But this isn’t what we see happening in the video. It’s subtle, but mmmandarinorange is reediting the narrative of what is chiefly the first two episodes of the show to account for a very different telling of events. In particular, pay attention to the storybook epilogue, wherein Luna and Twilight never appear in each other’s frames. How many fanvids do you know which propose a non-linear conclusion of multiple realities? Or at the very least the subjective reading of such a thing?
This is why I contend “The Stars Will Aid In Her Escape” should be analyzed along with the likes of the “Closer” video. Both fanvids offer a hypothetical situation and carry it out to a divergent conclusion quite apart from that supported by the canon. In “Closer”, the question is “what if Spock lost control of his Pon Farr before they reached Vulcan?” It also takes as a given the homoerotic subtext between him and Kirk (something which any sensible media studies professor should do anyway). In this fanvid, I’m not as sure exactly what the question is, in particular because its author doesn’t explicitly articulate it. But from the evidence in front of me, I would venture: “What if there was a cosmic connection between Twilight and Luna, but the forces involved mean that neither can co-exist?”Which is an ambitious thing to suggest. We’d be better breaking the question into two. “What if there was a cosmic connection between Twilight and Luna?” seems quite well-argued by the fanvid. It’s the second part, “What if they couldn’t co-exist?” that raises the more problematic, head-scratching questions. Because I don’t think it’s coincidental that they do not appear in one another’s frames at the end of the video, but the exact meaning meant to be communicated still eludes me. Damn quantum ponies!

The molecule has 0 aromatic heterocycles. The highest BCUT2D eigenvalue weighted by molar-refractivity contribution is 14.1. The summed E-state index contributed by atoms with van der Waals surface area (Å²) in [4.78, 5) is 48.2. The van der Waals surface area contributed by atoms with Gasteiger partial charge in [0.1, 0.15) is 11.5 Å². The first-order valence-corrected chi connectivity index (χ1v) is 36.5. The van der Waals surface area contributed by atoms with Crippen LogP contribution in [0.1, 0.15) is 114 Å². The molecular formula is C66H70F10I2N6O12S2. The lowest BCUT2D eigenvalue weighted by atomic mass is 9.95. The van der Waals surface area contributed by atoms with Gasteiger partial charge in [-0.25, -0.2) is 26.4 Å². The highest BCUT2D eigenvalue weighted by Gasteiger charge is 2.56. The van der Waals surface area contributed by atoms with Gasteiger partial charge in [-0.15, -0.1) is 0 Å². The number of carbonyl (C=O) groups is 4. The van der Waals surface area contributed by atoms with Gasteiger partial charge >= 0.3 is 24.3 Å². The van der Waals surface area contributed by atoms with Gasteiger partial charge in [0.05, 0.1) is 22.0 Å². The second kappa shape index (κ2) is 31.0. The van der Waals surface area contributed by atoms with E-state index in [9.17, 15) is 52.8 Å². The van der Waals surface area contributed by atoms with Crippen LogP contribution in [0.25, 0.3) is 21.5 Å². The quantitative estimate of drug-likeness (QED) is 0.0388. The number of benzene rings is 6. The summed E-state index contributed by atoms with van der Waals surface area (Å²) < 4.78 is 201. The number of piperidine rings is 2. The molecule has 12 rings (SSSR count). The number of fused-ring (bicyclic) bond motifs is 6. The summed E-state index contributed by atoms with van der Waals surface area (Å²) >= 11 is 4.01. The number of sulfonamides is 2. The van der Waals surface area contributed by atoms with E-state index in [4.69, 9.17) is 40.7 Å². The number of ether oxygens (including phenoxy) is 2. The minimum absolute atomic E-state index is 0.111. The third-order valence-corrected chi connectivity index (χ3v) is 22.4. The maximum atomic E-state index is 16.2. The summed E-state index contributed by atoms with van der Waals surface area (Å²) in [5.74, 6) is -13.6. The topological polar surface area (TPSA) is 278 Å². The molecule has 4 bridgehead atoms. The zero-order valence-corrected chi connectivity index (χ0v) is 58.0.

In short, as I said at the head of this post, what I’ve always liked best about fanwork is its ability to take properties places where the creators don’t, won’t or couldn’t. It’s hard to imagine a young girls’ show like My Little Pony dealing with anything even approaching the subject matter of this video. It’s also hard to imagine the show, for instance, having the sort of elaborate maps and world war-themed alternate universe print propaganda the show’s fans have drawn up, but these are things fans do! But to do this kind of creative reconstruction with a fanvid seems an exceptionally tall task because you are quite literally restricted to the assets given to you by the canon, which makes modern video editing and the pervasiveness of flash really exciting.
(It also means the people behind SOPA are exceptionally huge pricks, but you’ve already heard that a million times.)